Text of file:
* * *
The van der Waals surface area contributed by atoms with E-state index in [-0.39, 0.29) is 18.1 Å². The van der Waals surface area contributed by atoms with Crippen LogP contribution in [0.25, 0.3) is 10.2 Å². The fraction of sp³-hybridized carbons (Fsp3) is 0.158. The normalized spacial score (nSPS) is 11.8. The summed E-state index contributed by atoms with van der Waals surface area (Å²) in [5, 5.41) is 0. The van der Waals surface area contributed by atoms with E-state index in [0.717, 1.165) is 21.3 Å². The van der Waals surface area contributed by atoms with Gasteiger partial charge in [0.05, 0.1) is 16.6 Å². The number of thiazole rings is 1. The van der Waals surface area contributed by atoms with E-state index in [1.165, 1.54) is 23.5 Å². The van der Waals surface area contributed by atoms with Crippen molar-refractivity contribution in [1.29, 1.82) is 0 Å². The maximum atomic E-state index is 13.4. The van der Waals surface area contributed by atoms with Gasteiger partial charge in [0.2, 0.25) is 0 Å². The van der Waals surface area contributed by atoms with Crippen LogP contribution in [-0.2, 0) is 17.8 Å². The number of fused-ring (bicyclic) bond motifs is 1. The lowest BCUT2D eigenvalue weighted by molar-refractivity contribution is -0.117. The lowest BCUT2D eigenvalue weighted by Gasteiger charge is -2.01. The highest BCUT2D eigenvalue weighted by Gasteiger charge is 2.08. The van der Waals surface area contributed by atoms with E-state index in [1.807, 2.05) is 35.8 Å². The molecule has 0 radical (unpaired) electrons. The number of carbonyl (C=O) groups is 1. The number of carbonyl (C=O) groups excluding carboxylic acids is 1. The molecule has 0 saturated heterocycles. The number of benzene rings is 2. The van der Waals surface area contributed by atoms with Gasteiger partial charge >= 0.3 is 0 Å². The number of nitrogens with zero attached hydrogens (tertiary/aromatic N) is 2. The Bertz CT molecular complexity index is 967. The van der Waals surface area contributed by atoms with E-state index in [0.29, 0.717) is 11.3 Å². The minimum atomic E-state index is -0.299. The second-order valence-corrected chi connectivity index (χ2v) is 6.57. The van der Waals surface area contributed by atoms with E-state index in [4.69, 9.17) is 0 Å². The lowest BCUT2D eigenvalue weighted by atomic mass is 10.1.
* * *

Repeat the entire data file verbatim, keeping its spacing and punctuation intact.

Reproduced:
The van der Waals surface area contributed by atoms with E-state index in [-0.39, 0.29) is 18.1 Å². The van der Waals surface area contributed by atoms with Crippen LogP contribution in [0.25, 0.3) is 10.2 Å². The fraction of sp³-hybridized carbons (Fsp3) is 0.158. The normalized spacial score (nSPS) is 11.8. The summed E-state index contributed by atoms with van der Waals surface area (Å²) in [5, 5.41) is 0. The van der Waals surface area contributed by atoms with E-state index in [0.717, 1.165) is 21.3 Å². The van der Waals surface area contributed by atoms with Gasteiger partial charge in [0.05, 0.1) is 16.6 Å². The number of thiazole rings is 1. The van der Waals surface area contributed by atoms with E-state index in [1.165, 1.54) is 23.5 Å². The van der Waals surface area contributed by atoms with Crippen molar-refractivity contribution in [1.29, 1.82) is 0 Å². The maximum atomic E-state index is 13.4. The van der Waals surface area contributed by atoms with Gasteiger partial charge in [0.2, 0.25) is 0 Å². The van der Waals surface area contributed by atoms with Crippen LogP contribution in [-0.2, 0) is 17.8 Å². The number of fused-ring (bicyclic) bond motifs is 1. The lowest BCUT2D eigenvalue weighted by molar-refractivity contribution is -0.117. The lowest BCUT2D eigenvalue weighted by Gasteiger charge is -2.01. The highest BCUT2D eigenvalue weighted by Gasteiger charge is 2.08. The van der Waals surface area contributed by atoms with E-state index in [1.807, 2.05) is 35.8 Å². The molecule has 0 radical (unpaired) electrons. The number of carbonyl (C=O) groups is 1. The number of carbonyl (C=O) groups excluding carboxylic acids is 1. The molecule has 0 saturated heterocycles. The number of benzene rings is 2. The van der Waals surface area contributed by atoms with Gasteiger partial charge >= 0.3 is 0 Å². The number of nitrogens with zero attached hydrogens (tertiary/aromatic N) is 2. The Bertz CT molecular complexity index is 967. The van der Waals surface area contributed by atoms with E-state index in [0.29, 0.717) is 11.3 Å². The minimum atomic E-state index is -0.299. The second-order valence-corrected chi connectivity index (χ2v) is 6.57. The van der Waals surface area contributed by atoms with E-state index in [4.69, 9.17) is 0 Å². The lowest BCUT2D eigenvalue weighted by atomic mass is 10.1.